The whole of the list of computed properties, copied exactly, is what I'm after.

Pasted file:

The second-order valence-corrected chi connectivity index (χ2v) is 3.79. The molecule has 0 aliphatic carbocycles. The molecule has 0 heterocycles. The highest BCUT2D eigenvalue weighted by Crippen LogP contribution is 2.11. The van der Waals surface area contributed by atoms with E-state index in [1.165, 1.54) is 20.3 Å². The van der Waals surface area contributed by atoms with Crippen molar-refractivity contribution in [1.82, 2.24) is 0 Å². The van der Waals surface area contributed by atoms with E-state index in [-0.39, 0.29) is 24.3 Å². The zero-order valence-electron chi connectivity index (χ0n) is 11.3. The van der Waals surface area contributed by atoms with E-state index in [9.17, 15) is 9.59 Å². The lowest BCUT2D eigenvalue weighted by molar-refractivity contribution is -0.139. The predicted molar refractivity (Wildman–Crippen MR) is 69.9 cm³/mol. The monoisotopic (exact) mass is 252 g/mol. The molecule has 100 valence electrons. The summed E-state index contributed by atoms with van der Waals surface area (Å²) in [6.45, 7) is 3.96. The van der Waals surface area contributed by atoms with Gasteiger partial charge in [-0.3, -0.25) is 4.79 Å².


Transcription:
The second-order valence-corrected chi connectivity index (χ2v) is 3.79. The molecule has 0 aliphatic carbocycles. The molecule has 0 heterocycles. The highest BCUT2D eigenvalue weighted by Crippen LogP contribution is 2.11. The van der Waals surface area contributed by atoms with E-state index in [1.165, 1.54) is 20.3 Å². The van der Waals surface area contributed by atoms with Crippen molar-refractivity contribution in [1.82, 2.24) is 0 Å². The van der Waals surface area contributed by atoms with E-state index in [-0.39, 0.29) is 24.3 Å². The zero-order valence-electron chi connectivity index (χ0n) is 11.3. The van der Waals surface area contributed by atoms with E-state index in [9.17, 15) is 9.59 Å². The lowest BCUT2D eigenvalue weighted by molar-refractivity contribution is -0.139. The predicted molar refractivity (Wildman–Crippen MR) is 69.9 cm³/mol. The monoisotopic (exact) mass is 252 g/mol. The molecule has 100 valence electrons. The summed E-state index contributed by atoms with van der Waals surface area (Å²) in [6.45, 7) is 3.96. The van der Waals surface area contributed by atoms with Gasteiger partial charge in [-0.3, -0.25) is 4.79 Å².